To publish on Kindle you need: a book, a cover, and a blurb. And all of these can be created at no cost at all.
Right now, we are looking at the book -- the manuscript, which might be original, or might be a revision of a published novel. Whatever the origin of the word document, it has to be cleaned up of manual formatting.
I mentioned getting rid of tabs, but didn't describe the easy way of doing it on word. This tip comes from writer Rachel Abbott, who wrote two very useful posts, introducing formatting for eBooks, on her blog.
So, to get rid of tabs throughout your manuscript, go to find/replace. In the "find" line, type ^t (You will find ^ above the number 6). In the "replace" line make sure there is absolutely nothing. Then hit "replace all." Lo, your tabs have all gone.
She also gives a method for getting rid of unnecessary spaces, for people who habitually hit the return key at the end of every sentence. It's complicated: the best advice is avoid doing it. The return key should only be hit at the end of a paragraph.
Indentation. This should be done automatically, via the paragraph formatting screen in your "normal" style sheet. Let's look at that screen again: right-click the "normal" style sheet, go to "modify" and click "paragraph" to bring it up.
The alignment should be left. DON'T JUSTIFY. There is a big temptation to do this, because on eReaders, as in print books, the right margin is justified. On Kindle, however, the reader is in charge of font size, and every time the font size is changed the righthand margin changes, too. So Kindle won't be able to cope if you justify your document.
First line should be by 0.5 cm -- or 0.4 cm if you prefer. Not more than 0.5 cm, though.
Spacing should have zero in both boxes. Nothing before, and nothing after. This is contrary to the advice given by the Kindle builder (which you can download for free as a Kindle book from Amazon). The builder tells you to put something like 10 pts. in one of the boxes. Don't do it. I followed instructions, and had to fix it fast. Believe me, it looked awful. So, I repeat, have 0 in both the before and after boxes. Also, the spacing should be single. Kindle automatically puts a good space between lines, for easy reading, so you don't have to worry about it.
Hit OK and close that screen, hit OK again, and go back to your manuscript.
Now, get rid of all manual page breaks. I did this by running quickly through the document and deleting them. This will make your document look messy, with all the chapters running together, but another style sheet will fix that.
Go back to your style sheet ribbon. Choose "Heading 1" and right-click to get the drop-down menu. Hit "modify"
Keep the font as Times New Roman, but change the font size to 16.
Then go to "format" in the bottom lefthand corner, bring up the menu, and hit "paragraph."
Change the alignment to "centered."
Change the special to "none"
Spacing -- put 42 pt in the "before" line and 18pt in the "after" line. But keep the line spacing single.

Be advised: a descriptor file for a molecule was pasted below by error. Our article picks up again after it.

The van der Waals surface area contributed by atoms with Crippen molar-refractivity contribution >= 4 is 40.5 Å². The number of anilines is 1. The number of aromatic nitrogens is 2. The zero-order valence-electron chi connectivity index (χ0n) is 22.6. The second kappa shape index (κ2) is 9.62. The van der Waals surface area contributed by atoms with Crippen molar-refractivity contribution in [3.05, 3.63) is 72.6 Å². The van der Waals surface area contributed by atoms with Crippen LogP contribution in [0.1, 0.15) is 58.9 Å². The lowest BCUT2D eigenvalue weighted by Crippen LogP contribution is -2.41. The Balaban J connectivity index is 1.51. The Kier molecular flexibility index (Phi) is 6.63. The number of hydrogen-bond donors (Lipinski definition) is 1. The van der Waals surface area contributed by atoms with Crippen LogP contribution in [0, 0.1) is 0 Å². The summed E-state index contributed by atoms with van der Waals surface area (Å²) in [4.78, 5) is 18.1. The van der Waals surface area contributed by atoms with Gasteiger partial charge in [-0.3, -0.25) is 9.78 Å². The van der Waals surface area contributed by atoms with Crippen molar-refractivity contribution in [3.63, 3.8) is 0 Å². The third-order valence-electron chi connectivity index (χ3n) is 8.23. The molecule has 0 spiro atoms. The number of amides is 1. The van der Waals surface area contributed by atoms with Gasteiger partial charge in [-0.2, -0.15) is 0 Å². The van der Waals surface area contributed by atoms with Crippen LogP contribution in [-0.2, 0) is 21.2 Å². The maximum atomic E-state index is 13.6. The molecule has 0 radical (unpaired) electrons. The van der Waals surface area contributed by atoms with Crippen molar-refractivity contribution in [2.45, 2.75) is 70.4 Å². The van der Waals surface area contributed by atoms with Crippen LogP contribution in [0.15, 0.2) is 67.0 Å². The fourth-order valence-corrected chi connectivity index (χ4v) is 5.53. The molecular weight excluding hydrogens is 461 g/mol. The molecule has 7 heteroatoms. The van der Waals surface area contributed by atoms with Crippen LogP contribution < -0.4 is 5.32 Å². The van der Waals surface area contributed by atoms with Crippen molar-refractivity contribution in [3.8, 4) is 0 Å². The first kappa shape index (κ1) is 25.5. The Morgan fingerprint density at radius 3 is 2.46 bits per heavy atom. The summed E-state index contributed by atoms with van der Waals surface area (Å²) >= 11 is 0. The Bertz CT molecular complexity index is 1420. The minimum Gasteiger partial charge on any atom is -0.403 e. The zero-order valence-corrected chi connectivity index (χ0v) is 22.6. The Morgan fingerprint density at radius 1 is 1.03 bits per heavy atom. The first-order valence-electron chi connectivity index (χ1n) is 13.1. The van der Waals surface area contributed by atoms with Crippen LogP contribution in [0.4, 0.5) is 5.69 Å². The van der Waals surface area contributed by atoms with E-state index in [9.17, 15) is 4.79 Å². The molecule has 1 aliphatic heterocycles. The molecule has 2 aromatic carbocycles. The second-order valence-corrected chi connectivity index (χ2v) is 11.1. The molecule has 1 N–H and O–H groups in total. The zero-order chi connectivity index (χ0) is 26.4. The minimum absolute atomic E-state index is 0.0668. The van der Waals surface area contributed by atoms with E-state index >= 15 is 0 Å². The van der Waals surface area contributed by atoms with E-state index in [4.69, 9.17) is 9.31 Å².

Now, go to the top and hit "line and page breaks," bringing up this screen:
In the screen that comes up, click the box by the fourth option "page break before."
(You don't have to click the widow and orphan box or the keep with next boxes; I prefer to do it as it saves having the last line of a paragraph leaking onto the next page.)
Hit OK and then OK on the modify screen to close it.
This makes "heading 1" your style sheet for your chapter headings. Now, go to each chapter head -- easy to do if you have prefaced each one with the word "chapter" by using your "find" facility; if not, you will just have to hunt. Highlight your chapter head -- even if it is just your chapter number -- and click "heading 1" in your style sheet ribbon. And lo, you will find that chapter heading set off from the rest.
Now then, if you write as I do, there are sub-sections within your chapters, which you might have separated with a double hit of the return key, to make a line space. This can be done very neatly by using symbols such as ### or ()()() or <><><> I used the last one, by hitting return three times, and inserting <><><> after the second return. Then I formatted it with yet another style sheet -- the "subtitle" one this time.
Again, go to "modify" and then hit "paragraph."
Make alignment "centered"
Make special "(none)"
Put 3 pt in the "After" box at "spacing."
Hit OK and the OK again to close the style sheet. Now, go to all those triple returns (easily found with the find facility, if you have used a symbol), highlight all three and click "subtitle."
I had an extra problem, because I quoted from a lot of sea chanties in the book, and I wanted these quotes to be set off from the rest of the book. So I adapted the "quote" style sheet:
Right-click that style sheet in your ribbon, bringing up the "modify" screen. Click "format" in the lower lefthand corner, and click "paragraph" in the menu.
A LOVE OF ADVENTURE text © 2012 Joan Druett
Adapt it for your own book, and then create a style sheet for it by going up to "Heading 2" in your stylesheet ribbon. Right-click for "modify." Bring up "paragraph" in the format menu